During National Breast Cancer Awareness Month this October, women have even more reason to start paying attention to preventative measures: According to recent research taking specific steps to help lower your risk and can make the difference between a healthy checkup and a dangerous diagnosis. Researchers analyzed years of studies and data from the International Agency for Research on Cancer to deduce that one-third of all breast cancer cases can be avoided simply through diet and exercise—a surprising conclusion that raised eyebrows worldwide and contradicts the common conception that some women are powerless against the disease due to genetic makeup or family history. What’s more, new research continues to compile to show exactly which nutritional and physical approaches can help best reduce your risk.
Women are encouraged to check for suspicious lumps and bump. This international health campaign is also aimed at raising funds for cancer research and offering support and information to people suffering from the disease. According to a study published in the Journal of Business Research, lack of awareness and early diagnosis is leading towards breast cancer epidemic. Raising awareness about the disease, its risk factors and prevention can help lower the chances of developing it. Here is a list of risk factors, which you should be aware of.
Some women will get breast cancer even without any other risk factors that they know of. Having a risk factor does not mean you will get the disease, and not all risk factors have the same effect. Most women have some risk factors, but most women do not get the cancer.
According to the National Cancer Institute 12.9% of all women will be diagnosed with breast cancer. This estimate, from the most recent SEER Cancer Statistics Review is based on breast cancer statistics for the years 2015 through 2017. Here are some of the leading factors:
The risk of breast cancer goes up with age. Most of the invasive cases are diagnosed in women after the age of 50. This means 1 in 42 women over the age of 50 will be impacted while 1 in 204 younger than 30 will be. And for women born in the 1970’s the risk has dropped and it is now just 1 in 10.
Obesity or being overweight can also increase the risk of developing breast cancer as compared to those with a healthy weight. If you are overweight, the risk of recurrence of breast cancer also goes up.
Not being physically active
It is important to exercise regularly to lower the risk of breast cancer especially after menopause.
You are more likely to develop breast cancer if you have dense breasts. It is sometimes difficult to detect a tumor if you have dense breasts due to more connective tissue as compared to fatty tissue.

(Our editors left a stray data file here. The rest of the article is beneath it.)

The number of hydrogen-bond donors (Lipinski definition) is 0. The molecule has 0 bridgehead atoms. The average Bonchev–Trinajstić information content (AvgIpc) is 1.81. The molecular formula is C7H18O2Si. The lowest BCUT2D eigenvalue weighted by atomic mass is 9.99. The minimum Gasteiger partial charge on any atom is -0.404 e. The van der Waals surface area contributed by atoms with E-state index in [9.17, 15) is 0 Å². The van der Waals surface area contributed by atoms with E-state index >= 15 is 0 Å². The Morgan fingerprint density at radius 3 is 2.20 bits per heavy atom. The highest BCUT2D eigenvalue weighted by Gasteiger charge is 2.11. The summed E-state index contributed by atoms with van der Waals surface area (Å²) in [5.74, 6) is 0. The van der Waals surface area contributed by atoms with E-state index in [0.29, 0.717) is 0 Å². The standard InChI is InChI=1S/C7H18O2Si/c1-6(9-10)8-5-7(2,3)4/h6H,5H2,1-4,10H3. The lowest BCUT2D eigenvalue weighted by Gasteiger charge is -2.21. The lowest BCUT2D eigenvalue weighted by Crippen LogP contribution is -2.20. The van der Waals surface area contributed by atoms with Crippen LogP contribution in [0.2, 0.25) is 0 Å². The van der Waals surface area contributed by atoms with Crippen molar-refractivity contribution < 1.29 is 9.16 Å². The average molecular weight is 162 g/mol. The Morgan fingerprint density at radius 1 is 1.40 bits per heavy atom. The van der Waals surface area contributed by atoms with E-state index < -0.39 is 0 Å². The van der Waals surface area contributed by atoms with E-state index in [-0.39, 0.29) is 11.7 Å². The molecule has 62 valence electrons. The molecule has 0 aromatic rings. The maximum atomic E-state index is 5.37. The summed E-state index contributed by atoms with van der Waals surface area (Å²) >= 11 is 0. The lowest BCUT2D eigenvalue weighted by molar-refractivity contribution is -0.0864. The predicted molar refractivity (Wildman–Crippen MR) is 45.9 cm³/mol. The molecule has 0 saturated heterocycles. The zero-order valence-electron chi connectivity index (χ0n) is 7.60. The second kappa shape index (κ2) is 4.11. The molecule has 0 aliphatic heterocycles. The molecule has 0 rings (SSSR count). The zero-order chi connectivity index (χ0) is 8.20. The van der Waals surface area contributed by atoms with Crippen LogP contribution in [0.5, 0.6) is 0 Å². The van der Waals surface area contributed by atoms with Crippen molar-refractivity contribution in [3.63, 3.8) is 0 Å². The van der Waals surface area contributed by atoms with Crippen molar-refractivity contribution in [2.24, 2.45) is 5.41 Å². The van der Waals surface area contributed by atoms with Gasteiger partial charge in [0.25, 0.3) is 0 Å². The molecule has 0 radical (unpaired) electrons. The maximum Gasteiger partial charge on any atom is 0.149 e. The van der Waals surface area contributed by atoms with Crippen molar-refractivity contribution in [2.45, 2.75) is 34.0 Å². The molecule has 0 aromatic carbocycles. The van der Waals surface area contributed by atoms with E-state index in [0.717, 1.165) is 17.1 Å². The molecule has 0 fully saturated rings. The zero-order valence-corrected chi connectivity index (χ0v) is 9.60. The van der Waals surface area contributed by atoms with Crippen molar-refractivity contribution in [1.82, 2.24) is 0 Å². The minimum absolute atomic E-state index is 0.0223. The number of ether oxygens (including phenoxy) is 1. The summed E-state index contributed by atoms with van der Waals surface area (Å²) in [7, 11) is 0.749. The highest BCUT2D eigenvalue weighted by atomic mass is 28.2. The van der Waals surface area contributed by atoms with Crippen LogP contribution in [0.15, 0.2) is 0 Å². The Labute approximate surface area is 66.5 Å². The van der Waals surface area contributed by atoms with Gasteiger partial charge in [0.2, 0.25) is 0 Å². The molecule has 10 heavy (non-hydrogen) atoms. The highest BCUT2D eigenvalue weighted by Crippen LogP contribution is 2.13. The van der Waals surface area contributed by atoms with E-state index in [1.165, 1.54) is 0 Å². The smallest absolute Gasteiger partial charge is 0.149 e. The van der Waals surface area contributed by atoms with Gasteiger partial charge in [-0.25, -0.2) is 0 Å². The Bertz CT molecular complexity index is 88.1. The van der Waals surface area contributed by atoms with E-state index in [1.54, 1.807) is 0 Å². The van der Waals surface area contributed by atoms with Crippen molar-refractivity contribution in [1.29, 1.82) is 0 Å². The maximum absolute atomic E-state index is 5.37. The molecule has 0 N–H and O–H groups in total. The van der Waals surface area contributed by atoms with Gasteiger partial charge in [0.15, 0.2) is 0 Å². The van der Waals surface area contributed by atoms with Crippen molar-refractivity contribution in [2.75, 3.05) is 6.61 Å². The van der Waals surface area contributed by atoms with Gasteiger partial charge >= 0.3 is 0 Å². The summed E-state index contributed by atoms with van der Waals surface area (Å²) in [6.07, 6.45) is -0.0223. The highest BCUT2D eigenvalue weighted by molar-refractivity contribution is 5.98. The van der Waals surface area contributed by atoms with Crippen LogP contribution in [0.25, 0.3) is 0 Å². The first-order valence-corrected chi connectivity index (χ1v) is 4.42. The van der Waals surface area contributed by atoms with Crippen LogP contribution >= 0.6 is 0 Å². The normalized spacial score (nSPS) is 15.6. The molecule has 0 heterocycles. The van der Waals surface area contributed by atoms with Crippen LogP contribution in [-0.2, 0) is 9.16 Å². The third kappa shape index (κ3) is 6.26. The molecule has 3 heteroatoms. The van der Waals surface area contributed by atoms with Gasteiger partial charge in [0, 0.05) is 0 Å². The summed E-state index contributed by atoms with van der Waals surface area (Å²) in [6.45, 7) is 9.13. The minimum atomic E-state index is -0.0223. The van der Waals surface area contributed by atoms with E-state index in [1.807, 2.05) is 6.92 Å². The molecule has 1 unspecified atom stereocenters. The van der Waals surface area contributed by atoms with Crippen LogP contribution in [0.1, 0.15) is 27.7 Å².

According to some studies, breastfeeding can reduce the risk slightly. More studies are required to know the effect of breastfeeding impacts it. Mothers who breastfeed need to maintain a balanced and nutritious diet to meet the demands placed on their bodies. Your plate should feature the five food groups – fruits, vegetables, grains, dairy and protein. Breastfeeding women also should limit their caffeine and alcohol intake.
Inheriting abnormal genes from parents can also lead to breast cancer. Around 10 percent of the breast cancer is caused by abnormal genes. Inheriting the mutated genes can increase the risk of not just breast cancer but also ovarian cancer. Family history can also be a concern, if there is a family history, then there is a chance of developing the disease. The risk of breast cancer doubles if breast cancer is diagnosed in one of your first-degree female relatives like mother and sister.
For women with a family history that is suggestive of a hereditary predisposition for the cancer, a referral for genetic counseling may be appropriate. Identifying such genetic conditions will allow for a more personalized discussion on screening and preventive treatment options. For example, screening in BRCA mutation carriers begins at the age of 25.
Other risk factors include drinking alcohol, hormone replacement therapy, pregnancy and a history of radiation therapy to the chest for various other conditions. The best tool to fight the disease is prevention- which leads to regular examinations (both self and by your doctor). Although there are discussions on how often and the type of testing that you should use, evaluate your situation to find a prevention that works for you.
Being in the high-risk group, it doesn’t mean you will get cancer. There are a number of lifestyle changes you can make, some as simple as dietary changes. You need to consult your doctor to know about screening and ways to reduce the breast cancer risk. It is also important to do monthly self exams and talk to your health care provider regarding and concerns.